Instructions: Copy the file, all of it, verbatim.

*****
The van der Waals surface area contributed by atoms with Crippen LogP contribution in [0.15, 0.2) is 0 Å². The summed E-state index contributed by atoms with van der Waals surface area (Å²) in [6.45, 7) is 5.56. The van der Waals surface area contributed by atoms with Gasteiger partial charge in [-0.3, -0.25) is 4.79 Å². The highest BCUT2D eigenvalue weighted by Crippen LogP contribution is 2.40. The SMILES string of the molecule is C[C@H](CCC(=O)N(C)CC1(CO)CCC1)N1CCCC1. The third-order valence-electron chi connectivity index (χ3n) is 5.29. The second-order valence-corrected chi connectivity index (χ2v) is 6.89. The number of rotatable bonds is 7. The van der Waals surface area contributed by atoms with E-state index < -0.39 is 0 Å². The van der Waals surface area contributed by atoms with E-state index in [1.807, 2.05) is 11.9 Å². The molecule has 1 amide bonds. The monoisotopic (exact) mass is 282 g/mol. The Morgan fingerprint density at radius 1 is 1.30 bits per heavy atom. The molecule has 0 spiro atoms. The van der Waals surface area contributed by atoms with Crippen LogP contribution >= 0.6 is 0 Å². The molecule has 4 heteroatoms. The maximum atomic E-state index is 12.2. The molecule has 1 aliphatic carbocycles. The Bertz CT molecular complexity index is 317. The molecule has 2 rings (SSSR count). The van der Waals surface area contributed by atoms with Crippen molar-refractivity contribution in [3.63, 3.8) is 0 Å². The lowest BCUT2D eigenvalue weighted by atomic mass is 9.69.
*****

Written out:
The van der Waals surface area contributed by atoms with Crippen LogP contribution in [0.15, 0.2) is 0 Å². The summed E-state index contributed by atoms with van der Waals surface area (Å²) in [6.45, 7) is 5.56. The van der Waals surface area contributed by atoms with Gasteiger partial charge in [-0.3, -0.25) is 4.79 Å². The highest BCUT2D eigenvalue weighted by Crippen LogP contribution is 2.40. The SMILES string of the molecule is C[C@H](CCC(=O)N(C)CC1(CO)CCC1)N1CCCC1. The third-order valence-electron chi connectivity index (χ3n) is 5.29. The second-order valence-corrected chi connectivity index (χ2v) is 6.89. The number of rotatable bonds is 7. The van der Waals surface area contributed by atoms with E-state index < -0.39 is 0 Å². The van der Waals surface area contributed by atoms with E-state index in [1.807, 2.05) is 11.9 Å². The molecule has 1 amide bonds. The monoisotopic (exact) mass is 282 g/mol. The Morgan fingerprint density at radius 1 is 1.30 bits per heavy atom. The molecule has 0 spiro atoms. The van der Waals surface area contributed by atoms with Crippen LogP contribution >= 0.6 is 0 Å². The molecule has 4 heteroatoms. The maximum atomic E-state index is 12.2. The molecule has 1 aliphatic carbocycles. The Bertz CT molecular complexity index is 317. The molecule has 2 rings (SSSR count). The van der Waals surface area contributed by atoms with Crippen molar-refractivity contribution in [3.63, 3.8) is 0 Å². The lowest BCUT2D eigenvalue weighted by atomic mass is 9.69.